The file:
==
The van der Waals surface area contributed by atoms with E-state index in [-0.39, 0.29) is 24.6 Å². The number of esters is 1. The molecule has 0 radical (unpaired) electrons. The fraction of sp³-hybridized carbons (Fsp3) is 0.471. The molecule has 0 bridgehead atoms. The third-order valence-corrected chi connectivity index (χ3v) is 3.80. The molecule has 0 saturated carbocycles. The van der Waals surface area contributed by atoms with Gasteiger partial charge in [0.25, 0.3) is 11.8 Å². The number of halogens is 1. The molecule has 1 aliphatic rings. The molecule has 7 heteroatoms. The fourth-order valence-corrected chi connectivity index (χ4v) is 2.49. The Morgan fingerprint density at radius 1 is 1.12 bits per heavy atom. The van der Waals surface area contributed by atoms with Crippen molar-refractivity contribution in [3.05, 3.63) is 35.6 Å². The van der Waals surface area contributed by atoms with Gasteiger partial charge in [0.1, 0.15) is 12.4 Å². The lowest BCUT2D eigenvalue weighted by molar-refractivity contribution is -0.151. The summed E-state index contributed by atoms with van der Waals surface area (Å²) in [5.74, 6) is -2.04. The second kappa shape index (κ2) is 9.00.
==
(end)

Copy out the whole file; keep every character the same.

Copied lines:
The van der Waals surface area contributed by atoms with E-state index in [-0.39, 0.29) is 24.6 Å². The number of esters is 1. The molecule has 0 radical (unpaired) electrons. The fraction of sp³-hybridized carbons (Fsp3) is 0.471. The molecule has 0 bridgehead atoms. The third-order valence-corrected chi connectivity index (χ3v) is 3.80. The molecule has 0 saturated carbocycles. The van der Waals surface area contributed by atoms with Gasteiger partial charge in [0.25, 0.3) is 11.8 Å². The number of halogens is 1. The molecule has 1 aliphatic rings. The molecule has 7 heteroatoms. The fourth-order valence-corrected chi connectivity index (χ4v) is 2.49. The Morgan fingerprint density at radius 1 is 1.12 bits per heavy atom. The van der Waals surface area contributed by atoms with Crippen molar-refractivity contribution in [3.05, 3.63) is 35.6 Å². The van der Waals surface area contributed by atoms with Gasteiger partial charge in [0.1, 0.15) is 12.4 Å². The lowest BCUT2D eigenvalue weighted by molar-refractivity contribution is -0.151. The summed E-state index contributed by atoms with van der Waals surface area (Å²) in [5.74, 6) is -2.04. The second kappa shape index (κ2) is 9.00.